Then, over the last decade, this form of marketing became seen as insufficient—or rather, the rise of digital media made a more invasive form of marketing too irresistible. Instead of having to cast a wide net in searching for potential customers, advertisers now could know every intimate detail about those customers beforehand. They began targeting people geographically and behaviorally, based on common interests or things they liked in social media or what they wrote in emails to friends. The surveillance economy was born.
The surveillance economy should die. This manner of advertising doesn’t serve the public and it’s not even clear it serves advertisers. It facilitates monopoly, as those with the biggest data troves receive all the ad dollars. That centralizes the potential for and magnitude of abuse, with Big Data used to discriminate against groups, steer vulnerable people to financial scams, and meddle in U.S. elections. Cambridge Analytica’s scraping of 87 million user profiles through a simple personality quiz, and then weaponizing that information on behalf of Donald Trump’s presidential campaign, revealed how information on social media is inherently insecure.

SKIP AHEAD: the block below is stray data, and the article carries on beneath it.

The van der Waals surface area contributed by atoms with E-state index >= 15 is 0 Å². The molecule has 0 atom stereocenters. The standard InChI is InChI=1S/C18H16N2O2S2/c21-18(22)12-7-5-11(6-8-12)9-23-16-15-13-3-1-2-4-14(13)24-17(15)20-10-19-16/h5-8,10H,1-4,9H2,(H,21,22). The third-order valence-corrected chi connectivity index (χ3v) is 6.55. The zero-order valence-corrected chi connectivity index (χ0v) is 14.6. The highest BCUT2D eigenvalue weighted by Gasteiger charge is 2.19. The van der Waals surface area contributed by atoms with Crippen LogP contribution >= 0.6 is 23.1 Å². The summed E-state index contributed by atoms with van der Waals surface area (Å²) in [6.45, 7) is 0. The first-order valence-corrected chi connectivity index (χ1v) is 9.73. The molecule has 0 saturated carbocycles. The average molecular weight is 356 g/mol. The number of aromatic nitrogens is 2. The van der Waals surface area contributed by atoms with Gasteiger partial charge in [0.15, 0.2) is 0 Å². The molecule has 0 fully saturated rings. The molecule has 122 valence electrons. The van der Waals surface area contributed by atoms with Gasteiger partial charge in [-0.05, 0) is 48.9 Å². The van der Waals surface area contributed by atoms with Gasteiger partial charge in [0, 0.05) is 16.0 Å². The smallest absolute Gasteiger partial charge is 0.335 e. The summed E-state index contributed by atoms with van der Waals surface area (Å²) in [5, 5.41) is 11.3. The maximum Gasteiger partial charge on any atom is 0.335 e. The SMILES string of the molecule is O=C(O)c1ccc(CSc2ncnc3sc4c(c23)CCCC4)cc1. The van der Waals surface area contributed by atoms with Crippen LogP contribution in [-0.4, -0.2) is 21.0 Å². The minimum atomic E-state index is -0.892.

Thursday, April 12, 2018
Ban Targeted Advertising
This strikes me as a really good idea: